Post-Release Substance Abuse Outcomes Among HIV-Infected Jail Detainees: Results from a Multisite Study Authors
First Online: 11 November 2012 DOI:
Cite this article as: Krishnan, A., Wickersham, J.A., Chitsaz, E. et al. AIDS Behav (2013) 17: 171. doi:10.1007/s10461-012-0362-3 Abstract
HIV-infected individuals with substance use disorders have a high prevalence of medical and psychiatric morbidities that complicate treatment. Incarceration further disrupts healthcare access and utilization. Without appropriate diagnosis and treatment, drug relapse upon release exceeds 85 %, which contributes to poor health outcomes. A prospective cohort of 1,032 HIV-infected jail detainees were surveyed in a ten-site demonstration project during incarceration and six-months post-release, in order to examine the effect of predisposing factors, enabling resources and need factors on their subsequent drug use. Homelessness, pre-incarceration cocaine and opioid use, and high drug and alcohol severity were significantly associated with cocaine and opioid relapse. Substance abuse treatment, though poorly defined, did not influence post-release cocaine and opioid use. An approach that integrates multiple services, simultaneously using evidence-based substance abuse, psychiatric care, and social services is needed to improve healthcare outcomes for HIV-infected persons transitioning from jails to the community.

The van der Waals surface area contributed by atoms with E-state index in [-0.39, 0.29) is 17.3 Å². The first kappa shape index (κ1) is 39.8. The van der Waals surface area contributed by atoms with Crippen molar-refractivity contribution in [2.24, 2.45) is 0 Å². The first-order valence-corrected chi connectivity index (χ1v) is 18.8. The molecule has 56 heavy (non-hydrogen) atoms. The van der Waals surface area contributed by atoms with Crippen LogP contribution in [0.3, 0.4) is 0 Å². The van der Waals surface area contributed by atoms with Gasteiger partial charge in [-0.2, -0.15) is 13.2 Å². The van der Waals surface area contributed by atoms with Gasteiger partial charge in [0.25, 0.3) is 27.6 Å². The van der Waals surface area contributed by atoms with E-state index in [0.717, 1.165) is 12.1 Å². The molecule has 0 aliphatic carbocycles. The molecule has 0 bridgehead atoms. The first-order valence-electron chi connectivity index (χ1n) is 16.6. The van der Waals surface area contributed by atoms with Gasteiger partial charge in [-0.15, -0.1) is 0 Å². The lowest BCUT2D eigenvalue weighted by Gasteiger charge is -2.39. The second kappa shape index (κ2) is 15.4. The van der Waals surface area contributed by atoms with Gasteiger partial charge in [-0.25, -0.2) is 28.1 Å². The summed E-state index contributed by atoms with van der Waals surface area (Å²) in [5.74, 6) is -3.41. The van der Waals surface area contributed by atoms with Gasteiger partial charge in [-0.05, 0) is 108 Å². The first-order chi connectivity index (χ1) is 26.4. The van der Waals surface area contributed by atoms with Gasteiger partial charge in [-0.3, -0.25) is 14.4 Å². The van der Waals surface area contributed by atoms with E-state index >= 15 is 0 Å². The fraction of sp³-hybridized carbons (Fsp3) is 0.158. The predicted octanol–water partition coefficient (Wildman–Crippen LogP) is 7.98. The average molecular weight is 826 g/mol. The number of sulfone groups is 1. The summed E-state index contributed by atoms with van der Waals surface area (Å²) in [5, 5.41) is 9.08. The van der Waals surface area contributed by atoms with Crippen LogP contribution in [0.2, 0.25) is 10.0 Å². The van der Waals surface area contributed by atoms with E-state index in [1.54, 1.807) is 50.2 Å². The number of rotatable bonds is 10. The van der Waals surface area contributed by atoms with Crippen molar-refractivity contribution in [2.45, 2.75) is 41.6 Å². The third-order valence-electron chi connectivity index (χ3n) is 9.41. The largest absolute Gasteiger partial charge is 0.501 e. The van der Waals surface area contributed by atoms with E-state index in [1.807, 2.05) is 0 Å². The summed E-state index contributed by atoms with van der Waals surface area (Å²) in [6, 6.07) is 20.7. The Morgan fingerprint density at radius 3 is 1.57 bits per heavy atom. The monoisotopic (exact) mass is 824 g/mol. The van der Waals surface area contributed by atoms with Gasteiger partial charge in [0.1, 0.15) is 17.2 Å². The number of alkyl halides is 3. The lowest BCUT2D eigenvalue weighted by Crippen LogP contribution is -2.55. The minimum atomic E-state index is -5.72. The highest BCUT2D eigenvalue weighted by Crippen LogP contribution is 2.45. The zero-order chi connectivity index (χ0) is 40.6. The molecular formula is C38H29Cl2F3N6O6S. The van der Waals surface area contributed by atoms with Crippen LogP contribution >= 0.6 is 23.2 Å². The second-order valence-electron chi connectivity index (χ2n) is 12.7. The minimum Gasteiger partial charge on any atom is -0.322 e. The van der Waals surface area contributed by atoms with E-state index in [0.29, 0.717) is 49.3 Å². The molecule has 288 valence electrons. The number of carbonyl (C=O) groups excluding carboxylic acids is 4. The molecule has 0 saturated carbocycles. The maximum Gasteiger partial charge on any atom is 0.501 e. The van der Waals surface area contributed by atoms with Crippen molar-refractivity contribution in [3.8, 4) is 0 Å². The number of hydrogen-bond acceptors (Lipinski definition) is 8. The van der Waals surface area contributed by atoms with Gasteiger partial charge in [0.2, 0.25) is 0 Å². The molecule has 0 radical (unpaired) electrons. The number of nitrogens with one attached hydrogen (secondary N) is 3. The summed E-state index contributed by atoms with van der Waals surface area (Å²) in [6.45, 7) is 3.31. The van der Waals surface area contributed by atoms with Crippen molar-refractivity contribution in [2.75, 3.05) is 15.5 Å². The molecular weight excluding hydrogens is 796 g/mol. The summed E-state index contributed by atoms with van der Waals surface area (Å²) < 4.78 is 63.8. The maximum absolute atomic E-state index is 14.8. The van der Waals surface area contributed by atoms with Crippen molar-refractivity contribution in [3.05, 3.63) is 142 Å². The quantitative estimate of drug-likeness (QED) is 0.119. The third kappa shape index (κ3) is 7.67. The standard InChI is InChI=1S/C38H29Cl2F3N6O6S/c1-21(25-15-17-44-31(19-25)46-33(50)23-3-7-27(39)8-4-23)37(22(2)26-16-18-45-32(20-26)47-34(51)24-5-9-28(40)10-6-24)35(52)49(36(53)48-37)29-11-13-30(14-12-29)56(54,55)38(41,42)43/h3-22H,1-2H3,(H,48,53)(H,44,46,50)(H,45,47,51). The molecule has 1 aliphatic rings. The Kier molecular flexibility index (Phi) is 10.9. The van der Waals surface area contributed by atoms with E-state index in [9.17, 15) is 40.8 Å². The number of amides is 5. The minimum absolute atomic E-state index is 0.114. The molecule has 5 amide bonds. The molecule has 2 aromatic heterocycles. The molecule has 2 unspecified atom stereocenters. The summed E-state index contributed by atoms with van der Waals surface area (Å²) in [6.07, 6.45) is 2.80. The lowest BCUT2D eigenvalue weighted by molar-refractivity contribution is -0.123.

Keywords HIV/AIDS Substance use disorders Jail detainees Substance abuse treatment Addiction severity Heroin Cocaine Homelessness References
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